Political Cartoon of French Head of State Adolphe Thiers and Vice President Jules Favre Ceding Alsace and Lorraine to Germany, 1871
France’s selling warships to Russia – the first arms deal between a NATO member state and Russia – has alarmed Ukraine and its supporters. Ukraine has seen Russia seize Crimea and escalate violence in eastern Ukraine. Russian president Vladimir Putin has not hidden his intention to “do whatever he wants” with the ships.
In 2011, France made a deal worth 1.2 billion Euros to Russia to build two Mistral-class warships with amphibious assault capacities. Russia has the option to buy two more. The first ship, the Vladivostok, will leave the French port of Saint-Nazaire in October. Both states have been involved in its production. At the end of June, 400 Russian sailors came to Saint-Nazaire to train with the ship’s high-tech weaponry. In October 2015, the French are to deliver the Russians a second warship, the Sévastopol, named after the Black Sea port in the Crimea, which was annexed by Russia earlier this year.
Saint-Nazaire’s union leaders fear cancelling the sale would deprive 600 to 1,000 workers of their jobs in the shipbuilding industry and thousands more in subcontracting firms, making worse an unemployment rate already at 14 percent.
French officials have considered not delivering the Sévastopol, but that depends on European Union leaders imposing much more severe sanctions on Russia, including freezing the assets of Russian oligarchs in London, which would cost the city’s financial industry dearly.
France’s far right sees the Mistral ship deal as an important step for France reasserting a more independent foreign policy.
As the far right welcomes France’s move away from the EU and the United States, and as Saint-Nazaire workers understandably fear for their jobs, the French may want to reflect on their own history and the national wounds that came when foreign aggressors threatened their future.
Like Sevastopol in the twenty-first century, the French city of Strasbourg, along with the provinces of Alsace and Lorraine, were seized by Germany in the Franco-Prussian War of 1870-71.
On Paris’s Place de la Concorde, the City of Strasbourg has had a statue in its honor since the 1830s. After 1871, French citizens draped the statute for Strasbourg in black and decorated it with wreaths to mourn the loss of Alsace and Lorraine. Losing Alsace and Lorraine became a serious wound for the French nation. “We shall see France arise again, we shall see her retrieve Lorraine, take back Alsace,” vowed writer Victor Hugo in 1871. “But will that be all? No… Seize Trier, Mainz, Cologne, Koblenz, the whole of the left bank of the Rhine.”
The loss of Alsace and Lorraine fueled a political movement on France’s far right called the Ligue des Patriotes (the League of Patriots) dedicated to retaking the two provinces and exacting revenge on Germany. A desire to strike back at Germany, la revanche, kept growing between 1878 and 1889. Far right leader Georges Ernest Boulanger, a French general, was at the height of his popularity in January 1889. He threatened to seize power, establish a military dictatorship, and strike at Germany. Parliamentary elections in September 1889 led to a major defeat for his party, the Boulangists, and the threat of a coup d’état soon disappeared.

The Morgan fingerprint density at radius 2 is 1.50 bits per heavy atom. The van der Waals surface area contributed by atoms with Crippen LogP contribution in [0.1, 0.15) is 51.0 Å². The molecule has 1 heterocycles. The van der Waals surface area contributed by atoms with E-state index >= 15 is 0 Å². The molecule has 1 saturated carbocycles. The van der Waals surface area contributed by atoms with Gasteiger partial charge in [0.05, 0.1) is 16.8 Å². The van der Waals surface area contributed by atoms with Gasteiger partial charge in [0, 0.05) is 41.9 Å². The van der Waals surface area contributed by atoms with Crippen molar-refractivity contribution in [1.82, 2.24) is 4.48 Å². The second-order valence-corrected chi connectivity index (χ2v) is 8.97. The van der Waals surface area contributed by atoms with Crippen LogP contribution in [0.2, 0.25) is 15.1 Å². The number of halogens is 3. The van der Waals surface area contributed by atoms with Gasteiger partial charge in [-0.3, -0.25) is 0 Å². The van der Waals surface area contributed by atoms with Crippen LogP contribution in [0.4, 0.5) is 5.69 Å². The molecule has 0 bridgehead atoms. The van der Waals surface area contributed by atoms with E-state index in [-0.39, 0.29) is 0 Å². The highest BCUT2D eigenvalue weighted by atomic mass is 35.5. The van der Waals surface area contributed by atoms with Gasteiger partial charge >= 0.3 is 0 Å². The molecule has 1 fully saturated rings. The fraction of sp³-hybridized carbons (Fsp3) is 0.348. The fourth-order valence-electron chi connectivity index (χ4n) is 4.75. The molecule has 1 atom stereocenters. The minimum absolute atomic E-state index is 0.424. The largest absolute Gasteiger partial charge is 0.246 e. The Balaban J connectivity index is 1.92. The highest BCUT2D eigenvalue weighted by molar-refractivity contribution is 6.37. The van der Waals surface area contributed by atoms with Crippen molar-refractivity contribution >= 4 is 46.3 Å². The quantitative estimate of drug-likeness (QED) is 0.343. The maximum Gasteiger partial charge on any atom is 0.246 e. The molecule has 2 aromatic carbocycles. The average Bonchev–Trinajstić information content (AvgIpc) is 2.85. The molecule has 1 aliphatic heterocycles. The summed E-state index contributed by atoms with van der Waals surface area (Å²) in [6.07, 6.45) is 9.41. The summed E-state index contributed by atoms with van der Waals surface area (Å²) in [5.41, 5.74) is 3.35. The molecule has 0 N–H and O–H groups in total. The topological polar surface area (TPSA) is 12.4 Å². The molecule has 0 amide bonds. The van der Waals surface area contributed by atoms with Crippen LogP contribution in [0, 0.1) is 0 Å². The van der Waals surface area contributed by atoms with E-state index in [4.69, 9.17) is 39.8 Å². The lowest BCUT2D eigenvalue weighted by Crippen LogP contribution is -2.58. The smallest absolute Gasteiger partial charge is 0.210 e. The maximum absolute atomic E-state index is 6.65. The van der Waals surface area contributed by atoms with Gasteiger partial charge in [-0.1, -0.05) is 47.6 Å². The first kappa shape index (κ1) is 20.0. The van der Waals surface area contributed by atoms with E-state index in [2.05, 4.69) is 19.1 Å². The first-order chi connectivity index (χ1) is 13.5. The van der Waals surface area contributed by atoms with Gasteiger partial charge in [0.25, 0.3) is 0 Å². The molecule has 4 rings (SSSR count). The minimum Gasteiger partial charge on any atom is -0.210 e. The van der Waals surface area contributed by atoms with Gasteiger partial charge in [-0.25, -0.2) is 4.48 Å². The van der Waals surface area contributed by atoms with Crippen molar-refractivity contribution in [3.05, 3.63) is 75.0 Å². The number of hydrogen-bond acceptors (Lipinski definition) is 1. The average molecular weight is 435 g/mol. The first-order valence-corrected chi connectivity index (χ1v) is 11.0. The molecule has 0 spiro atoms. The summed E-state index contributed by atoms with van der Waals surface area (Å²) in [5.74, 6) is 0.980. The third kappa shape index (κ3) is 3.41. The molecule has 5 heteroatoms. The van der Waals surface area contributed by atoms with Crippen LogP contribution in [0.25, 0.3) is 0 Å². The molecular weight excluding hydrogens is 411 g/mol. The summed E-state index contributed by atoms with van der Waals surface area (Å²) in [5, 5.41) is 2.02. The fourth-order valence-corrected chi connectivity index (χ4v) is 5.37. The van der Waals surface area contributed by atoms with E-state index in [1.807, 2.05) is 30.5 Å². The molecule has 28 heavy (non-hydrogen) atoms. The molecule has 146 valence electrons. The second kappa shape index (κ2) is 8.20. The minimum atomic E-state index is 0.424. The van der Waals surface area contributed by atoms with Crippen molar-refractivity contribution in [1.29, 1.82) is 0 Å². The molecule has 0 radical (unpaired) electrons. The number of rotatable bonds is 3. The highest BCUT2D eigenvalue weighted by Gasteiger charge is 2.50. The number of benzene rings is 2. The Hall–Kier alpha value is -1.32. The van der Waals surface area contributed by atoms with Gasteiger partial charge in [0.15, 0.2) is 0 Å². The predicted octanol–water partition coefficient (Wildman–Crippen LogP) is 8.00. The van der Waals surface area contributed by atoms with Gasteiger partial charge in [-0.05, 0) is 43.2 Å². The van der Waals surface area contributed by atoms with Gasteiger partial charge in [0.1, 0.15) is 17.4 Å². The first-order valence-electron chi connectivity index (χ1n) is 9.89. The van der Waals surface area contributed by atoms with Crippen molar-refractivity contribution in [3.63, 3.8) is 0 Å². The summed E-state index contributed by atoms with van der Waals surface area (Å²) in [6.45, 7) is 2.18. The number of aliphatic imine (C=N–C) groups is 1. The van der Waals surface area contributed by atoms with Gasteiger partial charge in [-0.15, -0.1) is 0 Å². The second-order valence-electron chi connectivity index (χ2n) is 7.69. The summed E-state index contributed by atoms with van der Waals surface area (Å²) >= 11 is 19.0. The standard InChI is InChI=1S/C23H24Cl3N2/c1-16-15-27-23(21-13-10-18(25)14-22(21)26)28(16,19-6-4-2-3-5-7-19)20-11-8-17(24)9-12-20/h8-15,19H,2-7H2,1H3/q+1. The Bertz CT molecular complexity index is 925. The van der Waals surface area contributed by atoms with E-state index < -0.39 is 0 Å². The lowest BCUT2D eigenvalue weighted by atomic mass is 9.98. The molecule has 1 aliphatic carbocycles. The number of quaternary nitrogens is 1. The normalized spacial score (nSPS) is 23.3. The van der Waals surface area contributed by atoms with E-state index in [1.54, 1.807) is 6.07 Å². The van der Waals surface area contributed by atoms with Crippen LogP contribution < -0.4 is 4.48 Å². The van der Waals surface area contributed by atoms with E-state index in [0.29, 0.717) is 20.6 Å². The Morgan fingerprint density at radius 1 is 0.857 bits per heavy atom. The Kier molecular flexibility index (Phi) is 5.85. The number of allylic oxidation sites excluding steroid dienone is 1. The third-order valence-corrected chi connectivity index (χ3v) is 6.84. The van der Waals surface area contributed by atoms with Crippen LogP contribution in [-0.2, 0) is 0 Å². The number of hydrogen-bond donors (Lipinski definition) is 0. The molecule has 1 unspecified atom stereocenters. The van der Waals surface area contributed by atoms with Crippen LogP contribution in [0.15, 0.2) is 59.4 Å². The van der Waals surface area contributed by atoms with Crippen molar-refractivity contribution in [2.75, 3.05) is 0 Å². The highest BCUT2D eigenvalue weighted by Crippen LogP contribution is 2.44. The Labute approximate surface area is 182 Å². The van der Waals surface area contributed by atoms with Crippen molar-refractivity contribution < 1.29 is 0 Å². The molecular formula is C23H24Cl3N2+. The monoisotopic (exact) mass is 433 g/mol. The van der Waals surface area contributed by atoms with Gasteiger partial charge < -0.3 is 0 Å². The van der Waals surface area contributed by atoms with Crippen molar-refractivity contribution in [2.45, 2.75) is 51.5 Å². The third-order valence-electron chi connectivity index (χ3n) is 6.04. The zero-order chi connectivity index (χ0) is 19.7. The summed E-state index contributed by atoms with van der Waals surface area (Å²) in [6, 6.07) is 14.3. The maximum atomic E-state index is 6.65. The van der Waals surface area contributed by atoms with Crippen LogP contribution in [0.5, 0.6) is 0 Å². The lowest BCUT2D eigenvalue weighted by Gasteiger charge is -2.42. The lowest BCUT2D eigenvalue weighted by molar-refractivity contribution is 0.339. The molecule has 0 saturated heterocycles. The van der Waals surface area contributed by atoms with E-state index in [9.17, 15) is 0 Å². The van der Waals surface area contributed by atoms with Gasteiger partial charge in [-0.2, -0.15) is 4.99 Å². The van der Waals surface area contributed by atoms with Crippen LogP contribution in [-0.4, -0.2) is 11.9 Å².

Over time, the pain felt over the loss of Alsace and Lorraine diminished. On the eve of World War I, French symbolist poet and novelist Rémy de Gourmet, said, “I wouldn’t give the little finger of my right hand for those forgotten provinces. My hand needs it to rest on as I write. Nor would I give the little finger of my left hand. I need it to flick the ash from my cigarette.” French politicians, too, learned to live with the loss. In July 1914, Prime Minister René Viviani said France could not go to war with Germany over these provinces without international support. Still, for over 40 years, French citizens placed black ribbons and wreaths on the statue for Strasbourg.
France regained Alsace and Lorraine after World War I, and true to Victor Hugo’s words, the French went on to occupy the Rhineland after Germany refused to make reparations payments. Nazi Germany took back Alsace and Lorraine during World War II, and it was only after that war that France regained the two provinces for good.
Strasbourg has gone from being a source of national wounds to becoming a center of reconciliation between France and Germany. It is now home to the European Parliament and a number of other European institutions, including the Council of Europe and its European Court of Human Rights.
Sevastopol, Donetsk, and Luhansk risk becoming Ukraine’s lost cities in the twenty-first century. While there are no statues where people can mourn their loss in Ukraine’s capital, Kyiv, the political far right, like Boulanger two centuries ago, has vowed to take back the nation’s lost territories.
On Khreshchatyk Street, which goes past the protest city on the Maidan, Right Sector, a far right paramilitary organization operating in the Donbas, displayed an armored personnel carrier bearing the inscription, “For Crimea.” Right Sector is not alone in these sentiments. Ukraine’s new defense minister, Valeriy Heletey, on his appointment by parliament on July 3 vowed to take back Crimea and promised, “There will be a victory parade… in Ukraine’s Sevastopol.”
Will the Donbas and Crimea become a point of reconciliation between Russia and Ukraine? It looks very doubtful these days. Thus, French citizens should consider whether or not they wish to support a weapons program that essentially will escalate a conflict that just might bring on the kind of carnage World War I inflicted on Europe.
William Risch is an Associate Professor of History at Georgia College and author of The Ukrainian West: Culture and the Fate of Empire in Soviet Lviv (Harvard University Press, 2011). He is in Kyiv contributing to the Ukraine Crisis Media Center.